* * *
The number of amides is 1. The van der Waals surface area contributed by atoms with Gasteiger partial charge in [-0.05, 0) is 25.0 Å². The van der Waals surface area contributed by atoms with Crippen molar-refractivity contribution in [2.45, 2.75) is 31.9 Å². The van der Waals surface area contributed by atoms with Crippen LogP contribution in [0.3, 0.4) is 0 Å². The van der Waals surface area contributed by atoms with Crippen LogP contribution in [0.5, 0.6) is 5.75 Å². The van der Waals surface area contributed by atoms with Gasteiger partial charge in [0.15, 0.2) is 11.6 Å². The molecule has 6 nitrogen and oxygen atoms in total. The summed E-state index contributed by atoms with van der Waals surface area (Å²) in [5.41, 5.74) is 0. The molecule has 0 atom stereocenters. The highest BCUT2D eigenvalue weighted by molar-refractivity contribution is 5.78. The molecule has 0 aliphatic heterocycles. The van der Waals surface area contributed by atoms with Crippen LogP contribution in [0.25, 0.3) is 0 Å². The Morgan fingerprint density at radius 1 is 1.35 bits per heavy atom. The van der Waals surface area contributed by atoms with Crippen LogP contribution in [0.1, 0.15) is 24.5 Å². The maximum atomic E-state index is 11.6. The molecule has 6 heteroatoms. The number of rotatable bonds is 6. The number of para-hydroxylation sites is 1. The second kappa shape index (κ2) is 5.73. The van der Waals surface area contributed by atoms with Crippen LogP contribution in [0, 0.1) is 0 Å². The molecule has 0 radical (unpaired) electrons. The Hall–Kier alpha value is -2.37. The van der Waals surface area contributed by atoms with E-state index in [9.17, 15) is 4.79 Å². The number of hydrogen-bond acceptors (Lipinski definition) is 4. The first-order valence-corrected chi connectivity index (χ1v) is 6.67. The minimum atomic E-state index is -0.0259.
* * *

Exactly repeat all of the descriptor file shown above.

The number of amides is 1. The van der Waals surface area contributed by atoms with Gasteiger partial charge in [-0.05, 0) is 25.0 Å². The van der Waals surface area contributed by atoms with Crippen molar-refractivity contribution in [2.45, 2.75) is 31.9 Å². The van der Waals surface area contributed by atoms with Crippen LogP contribution in [0.3, 0.4) is 0 Å². The van der Waals surface area contributed by atoms with Crippen LogP contribution in [0.5, 0.6) is 5.75 Å². The van der Waals surface area contributed by atoms with Gasteiger partial charge in [0.15, 0.2) is 11.6 Å². The molecule has 6 nitrogen and oxygen atoms in total. The summed E-state index contributed by atoms with van der Waals surface area (Å²) in [5.41, 5.74) is 0. The molecule has 0 atom stereocenters. The highest BCUT2D eigenvalue weighted by molar-refractivity contribution is 5.78. The molecule has 0 aliphatic heterocycles. The van der Waals surface area contributed by atoms with Crippen LogP contribution in [0.25, 0.3) is 0 Å². The Morgan fingerprint density at radius 1 is 1.35 bits per heavy atom. The van der Waals surface area contributed by atoms with Crippen LogP contribution in [0.1, 0.15) is 24.5 Å². The maximum atomic E-state index is 11.6. The molecule has 6 heteroatoms. The number of rotatable bonds is 6. The number of para-hydroxylation sites is 1. The second kappa shape index (κ2) is 5.73. The van der Waals surface area contributed by atoms with Crippen LogP contribution in [0, 0.1) is 0 Å². The molecule has 0 radical (unpaired) electrons. The Hall–Kier alpha value is -2.37. The van der Waals surface area contributed by atoms with E-state index in [9.17, 15) is 4.79 Å². The number of hydrogen-bond acceptors (Lipinski definition) is 4. The first-order valence-corrected chi connectivity index (χ1v) is 6.67. The minimum atomic E-state index is -0.0259.